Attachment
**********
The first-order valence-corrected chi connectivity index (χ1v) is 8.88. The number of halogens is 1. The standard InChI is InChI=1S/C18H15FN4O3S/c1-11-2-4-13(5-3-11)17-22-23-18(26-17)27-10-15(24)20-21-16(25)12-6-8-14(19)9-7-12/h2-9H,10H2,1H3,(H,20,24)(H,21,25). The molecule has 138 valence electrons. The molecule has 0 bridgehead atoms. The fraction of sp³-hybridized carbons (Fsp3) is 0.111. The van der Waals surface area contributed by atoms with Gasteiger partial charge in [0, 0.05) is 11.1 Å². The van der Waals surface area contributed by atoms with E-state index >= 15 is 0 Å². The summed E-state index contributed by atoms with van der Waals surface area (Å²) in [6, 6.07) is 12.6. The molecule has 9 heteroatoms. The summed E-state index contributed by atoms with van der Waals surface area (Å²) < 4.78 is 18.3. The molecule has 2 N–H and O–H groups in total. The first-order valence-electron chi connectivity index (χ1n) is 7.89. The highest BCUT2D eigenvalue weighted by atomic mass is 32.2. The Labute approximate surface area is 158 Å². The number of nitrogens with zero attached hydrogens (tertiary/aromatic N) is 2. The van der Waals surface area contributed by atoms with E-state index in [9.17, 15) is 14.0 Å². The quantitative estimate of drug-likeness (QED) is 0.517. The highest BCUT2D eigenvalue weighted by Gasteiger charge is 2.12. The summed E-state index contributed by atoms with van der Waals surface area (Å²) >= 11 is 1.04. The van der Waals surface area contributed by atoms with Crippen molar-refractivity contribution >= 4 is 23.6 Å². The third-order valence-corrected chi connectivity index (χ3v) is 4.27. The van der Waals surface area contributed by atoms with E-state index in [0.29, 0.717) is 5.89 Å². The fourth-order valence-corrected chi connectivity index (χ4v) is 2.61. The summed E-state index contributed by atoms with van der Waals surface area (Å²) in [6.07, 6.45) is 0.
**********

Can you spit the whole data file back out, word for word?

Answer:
The first-order valence-corrected chi connectivity index (χ1v) is 8.88. The number of halogens is 1. The standard InChI is InChI=1S/C18H15FN4O3S/c1-11-2-4-13(5-3-11)17-22-23-18(26-17)27-10-15(24)20-21-16(25)12-6-8-14(19)9-7-12/h2-9H,10H2,1H3,(H,20,24)(H,21,25). The molecule has 138 valence electrons. The molecule has 0 bridgehead atoms. The fraction of sp³-hybridized carbons (Fsp3) is 0.111. The van der Waals surface area contributed by atoms with Gasteiger partial charge in [0, 0.05) is 11.1 Å². The van der Waals surface area contributed by atoms with E-state index >= 15 is 0 Å². The summed E-state index contributed by atoms with van der Waals surface area (Å²) in [6, 6.07) is 12.6. The molecule has 9 heteroatoms. The summed E-state index contributed by atoms with van der Waals surface area (Å²) < 4.78 is 18.3. The molecule has 2 N–H and O–H groups in total. The first-order valence-electron chi connectivity index (χ1n) is 7.89. The highest BCUT2D eigenvalue weighted by atomic mass is 32.2. The Labute approximate surface area is 158 Å². The number of nitrogens with zero attached hydrogens (tertiary/aromatic N) is 2. The van der Waals surface area contributed by atoms with E-state index in [9.17, 15) is 14.0 Å². The quantitative estimate of drug-likeness (QED) is 0.517. The highest BCUT2D eigenvalue weighted by Gasteiger charge is 2.12. The summed E-state index contributed by atoms with van der Waals surface area (Å²) >= 11 is 1.04. The van der Waals surface area contributed by atoms with Crippen molar-refractivity contribution >= 4 is 23.6 Å². The third-order valence-corrected chi connectivity index (χ3v) is 4.27. The van der Waals surface area contributed by atoms with E-state index in [0.29, 0.717) is 5.89 Å². The fourth-order valence-corrected chi connectivity index (χ4v) is 2.61. The summed E-state index contributed by atoms with van der Waals surface area (Å²) in [6.07, 6.45) is 0.